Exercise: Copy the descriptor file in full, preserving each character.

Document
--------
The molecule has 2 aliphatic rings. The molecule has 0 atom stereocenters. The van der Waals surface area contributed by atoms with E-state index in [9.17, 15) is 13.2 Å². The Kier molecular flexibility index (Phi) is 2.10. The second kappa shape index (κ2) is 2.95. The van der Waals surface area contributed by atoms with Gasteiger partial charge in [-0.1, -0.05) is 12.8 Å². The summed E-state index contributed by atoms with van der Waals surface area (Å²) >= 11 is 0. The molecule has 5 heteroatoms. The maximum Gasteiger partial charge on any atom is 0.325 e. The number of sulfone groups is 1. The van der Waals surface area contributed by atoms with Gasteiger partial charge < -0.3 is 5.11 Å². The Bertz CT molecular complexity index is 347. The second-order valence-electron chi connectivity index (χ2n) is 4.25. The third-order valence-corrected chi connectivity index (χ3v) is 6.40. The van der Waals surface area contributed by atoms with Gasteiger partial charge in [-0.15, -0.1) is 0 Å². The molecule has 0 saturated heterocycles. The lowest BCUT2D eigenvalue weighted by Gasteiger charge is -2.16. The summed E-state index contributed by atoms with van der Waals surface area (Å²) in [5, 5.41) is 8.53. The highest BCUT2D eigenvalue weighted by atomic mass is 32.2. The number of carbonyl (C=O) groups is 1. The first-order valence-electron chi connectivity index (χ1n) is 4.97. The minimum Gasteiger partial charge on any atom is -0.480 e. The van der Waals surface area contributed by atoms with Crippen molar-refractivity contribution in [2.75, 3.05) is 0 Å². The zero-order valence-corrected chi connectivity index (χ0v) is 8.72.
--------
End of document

The molecule has 2 aliphatic rings. The molecule has 0 atom stereocenters. The van der Waals surface area contributed by atoms with E-state index in [9.17, 15) is 13.2 Å². The Kier molecular flexibility index (Phi) is 2.10. The second kappa shape index (κ2) is 2.95. The van der Waals surface area contributed by atoms with Gasteiger partial charge in [-0.1, -0.05) is 12.8 Å². The summed E-state index contributed by atoms with van der Waals surface area (Å²) >= 11 is 0. The molecule has 5 heteroatoms. The maximum Gasteiger partial charge on any atom is 0.325 e. The number of sulfone groups is 1. The van der Waals surface area contributed by atoms with Gasteiger partial charge < -0.3 is 5.11 Å². The Bertz CT molecular complexity index is 347. The second-order valence-electron chi connectivity index (χ2n) is 4.25. The third-order valence-corrected chi connectivity index (χ3v) is 6.40. The van der Waals surface area contributed by atoms with Gasteiger partial charge in [-0.15, -0.1) is 0 Å². The molecule has 0 saturated heterocycles. The lowest BCUT2D eigenvalue weighted by Gasteiger charge is -2.16. The summed E-state index contributed by atoms with van der Waals surface area (Å²) in [5, 5.41) is 8.53. The highest BCUT2D eigenvalue weighted by atomic mass is 32.2. The number of carbonyl (C=O) groups is 1. The first-order valence-electron chi connectivity index (χ1n) is 4.97. The minimum Gasteiger partial charge on any atom is -0.480 e. The van der Waals surface area contributed by atoms with Crippen molar-refractivity contribution in [2.75, 3.05) is 0 Å². The zero-order valence-corrected chi connectivity index (χ0v) is 8.72.